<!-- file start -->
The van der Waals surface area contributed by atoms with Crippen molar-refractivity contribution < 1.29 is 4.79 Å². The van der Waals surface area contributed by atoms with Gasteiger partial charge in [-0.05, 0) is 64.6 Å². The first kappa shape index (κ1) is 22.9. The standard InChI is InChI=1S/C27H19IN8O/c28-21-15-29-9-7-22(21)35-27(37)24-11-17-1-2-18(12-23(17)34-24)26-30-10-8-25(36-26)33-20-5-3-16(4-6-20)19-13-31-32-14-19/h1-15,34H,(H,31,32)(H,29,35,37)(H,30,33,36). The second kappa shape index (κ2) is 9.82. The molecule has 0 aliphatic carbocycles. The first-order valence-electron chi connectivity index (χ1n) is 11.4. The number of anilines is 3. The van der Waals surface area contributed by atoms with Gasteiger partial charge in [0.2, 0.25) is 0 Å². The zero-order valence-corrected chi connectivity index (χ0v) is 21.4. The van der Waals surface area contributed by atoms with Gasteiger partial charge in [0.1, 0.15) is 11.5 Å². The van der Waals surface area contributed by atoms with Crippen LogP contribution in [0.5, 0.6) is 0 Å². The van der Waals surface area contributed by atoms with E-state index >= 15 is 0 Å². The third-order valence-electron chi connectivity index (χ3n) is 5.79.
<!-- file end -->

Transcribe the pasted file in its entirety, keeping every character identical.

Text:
The van der Waals surface area contributed by atoms with Crippen molar-refractivity contribution < 1.29 is 4.79 Å². The van der Waals surface area contributed by atoms with Gasteiger partial charge in [-0.05, 0) is 64.6 Å². The first kappa shape index (κ1) is 22.9. The standard InChI is InChI=1S/C27H19IN8O/c28-21-15-29-9-7-22(21)35-27(37)24-11-17-1-2-18(12-23(17)34-24)26-30-10-8-25(36-26)33-20-5-3-16(4-6-20)19-13-31-32-14-19/h1-15,34H,(H,31,32)(H,29,35,37)(H,30,33,36). The second kappa shape index (κ2) is 9.82. The molecule has 0 aliphatic carbocycles. The first-order valence-electron chi connectivity index (χ1n) is 11.4. The number of anilines is 3. The van der Waals surface area contributed by atoms with Gasteiger partial charge in [0.2, 0.25) is 0 Å². The zero-order valence-corrected chi connectivity index (χ0v) is 21.4. The van der Waals surface area contributed by atoms with Gasteiger partial charge in [0.1, 0.15) is 11.5 Å². The van der Waals surface area contributed by atoms with Crippen LogP contribution in [0.5, 0.6) is 0 Å². The van der Waals surface area contributed by atoms with E-state index >= 15 is 0 Å². The third-order valence-electron chi connectivity index (χ3n) is 5.79.